- Schedular payments and non-resident contractors: The 92-day test excludes some payments from being schedular payments. These are payments for services provided by a non-resident contractor who has full relief from tax under a double tax agreement and is present in New Zealand for 92 or fewer days in a 12-month period. The payment is not a schedular payment because of the short-term period that the contractor is present in New Zealand. In these circumstances, the withholding tax obligations in the PAYE rules will not apply. Any extra days when a person was unable to leave New Zealand because of the COVID-19 emergency will be disregarded if the person leaves or returns to their country within a reasonable time after they are no longer restricted in travelling.
- Transitional residents: There is a 48-month test for transitional residents (see ss CW 27 and HR 8 of the Income Tax Act 2007). If this time is exceeded, transitional residents become subject to New Zealand tax on their worldwide income. The period of transitional residence begins on the first day of residence in New Zealand. It ends when the person either stops being a New Zealand resident, or on the last day of the 48th month after the month in which the person first satisfied the residence tests (whichever is earlier). Transitional residents who may have planned to leave New Zealand before the 48-month transitional resident period ended are now unable to easily leave the country. A person should not be regarded as no longer a transitional resident just because they are stranded in New Zealand due to the COVID-19 emergency conditions. The extra days when a person was unable to depart will be disregarded if the person leaves New Zealand within a reasonable time after they are no longer practically restricted in travelling.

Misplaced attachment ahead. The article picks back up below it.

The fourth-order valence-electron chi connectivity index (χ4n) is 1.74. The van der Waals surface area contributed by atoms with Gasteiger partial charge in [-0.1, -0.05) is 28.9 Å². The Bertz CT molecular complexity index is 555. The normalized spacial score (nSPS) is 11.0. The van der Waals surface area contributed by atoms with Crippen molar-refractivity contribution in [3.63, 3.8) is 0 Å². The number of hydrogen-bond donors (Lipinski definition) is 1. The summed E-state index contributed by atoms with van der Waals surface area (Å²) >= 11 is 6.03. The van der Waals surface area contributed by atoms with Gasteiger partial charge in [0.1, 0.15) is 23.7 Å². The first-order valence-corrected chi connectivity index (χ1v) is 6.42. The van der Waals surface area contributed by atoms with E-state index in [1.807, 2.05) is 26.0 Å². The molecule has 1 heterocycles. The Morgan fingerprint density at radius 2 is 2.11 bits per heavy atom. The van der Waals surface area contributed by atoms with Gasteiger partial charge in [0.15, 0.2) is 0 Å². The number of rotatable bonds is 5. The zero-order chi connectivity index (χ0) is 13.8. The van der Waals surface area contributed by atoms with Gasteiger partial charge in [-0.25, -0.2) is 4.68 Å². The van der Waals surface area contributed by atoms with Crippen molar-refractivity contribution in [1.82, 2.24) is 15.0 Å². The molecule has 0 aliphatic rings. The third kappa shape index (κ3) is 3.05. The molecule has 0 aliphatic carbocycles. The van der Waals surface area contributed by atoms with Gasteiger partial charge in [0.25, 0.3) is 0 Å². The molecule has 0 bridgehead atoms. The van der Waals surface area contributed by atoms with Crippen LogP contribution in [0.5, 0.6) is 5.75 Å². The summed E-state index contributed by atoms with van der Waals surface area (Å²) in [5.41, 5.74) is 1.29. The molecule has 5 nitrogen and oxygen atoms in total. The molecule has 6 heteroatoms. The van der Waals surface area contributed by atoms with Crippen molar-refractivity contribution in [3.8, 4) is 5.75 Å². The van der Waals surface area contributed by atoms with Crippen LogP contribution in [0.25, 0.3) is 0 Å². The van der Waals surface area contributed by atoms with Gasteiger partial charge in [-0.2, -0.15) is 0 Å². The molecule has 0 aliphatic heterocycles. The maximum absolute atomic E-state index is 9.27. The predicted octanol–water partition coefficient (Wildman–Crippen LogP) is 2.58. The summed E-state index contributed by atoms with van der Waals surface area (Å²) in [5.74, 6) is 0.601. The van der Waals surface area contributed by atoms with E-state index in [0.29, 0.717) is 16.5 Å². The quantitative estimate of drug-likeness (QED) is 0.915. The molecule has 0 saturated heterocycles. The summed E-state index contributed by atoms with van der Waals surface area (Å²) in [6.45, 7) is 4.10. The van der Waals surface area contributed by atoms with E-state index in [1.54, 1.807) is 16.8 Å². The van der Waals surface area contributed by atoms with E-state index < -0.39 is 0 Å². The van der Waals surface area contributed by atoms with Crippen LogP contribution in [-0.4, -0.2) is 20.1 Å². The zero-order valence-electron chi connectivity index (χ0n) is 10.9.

- Student loans: There is a 184-day test for student loan repayment obligations. At 184 days, the borrower becomes overseas-based instead of New Zealand-based. Interest is charged for all overseas-based borrowers. A borrower who has a student loan will not become overseas-based just because they are stranded outside New Zealand under the COVID-19 emergency conditions. The extra days when the borrower was unable to return home will be disregarded if the person returns to New Zealand within a reasonable time after they are no longer practically restricted in travelling.
OECD guidance on cross-border issues
The OECD Secretariat has issued guidance on implications of the COVID-19 crisis on cross-border workers and other related cross-border matters. The OECD notes that tax issues have arisen where there are cross-border workers, or individuals who are stranded in a country that is not their country of residence. These issues have an impact on the right to tax between countries, which is currently governed by international tax treaty rules that delineate taxing rights.
The OECD Secretariat’s general view is that under double tax agreements between countries an individual should not become resident in the country they are stranded in. Examples taken from the OECD guidance are as follows:
Mr X is stranded for a period in a country that is not his country of residence due to the travel restrictions and quarantine measures. The challenge here is to determine the place of residence of individuals for tax purposes. In this case, the OECD Secretariat’s general view is that, under the bilateral tax treaty between the two countries, Mr X’s residence will not change due to such temporary dislocation. The OECD recommends countries of temporary residence to apply their domestic rules accordingly.
Ms F, who is a cross-border worker, is quarantined in her country of residence and temporarily out of work due to the COVID-19 crisis. Thanks to the stimulus package adopted in the country of her employer, she continues to receive her salary from her employer. The challenge in this case concerns the taxation of her salary received due to a stimulus package. In this case, the OECD Secretariat’s general view is that her income will continue to be taxed as it was prior to the COVID-19 crisis, that is, in the country where she used to exercise her employment.
The guidance also deals with issues affecting the residence of companies for tax purposes, where their management is carried out in another country due to the travel and quarantine restrictions. It examines teleworking, for instance, and the implications for companies of having cross-border employees telework in their home country and therefore performing their duties there. In these situations, the OECD Secretariat’s general view is that these special circumstances should not affect the residence status of companies under the international tax treaty rules.
©2020 CCH New Zealand Ltd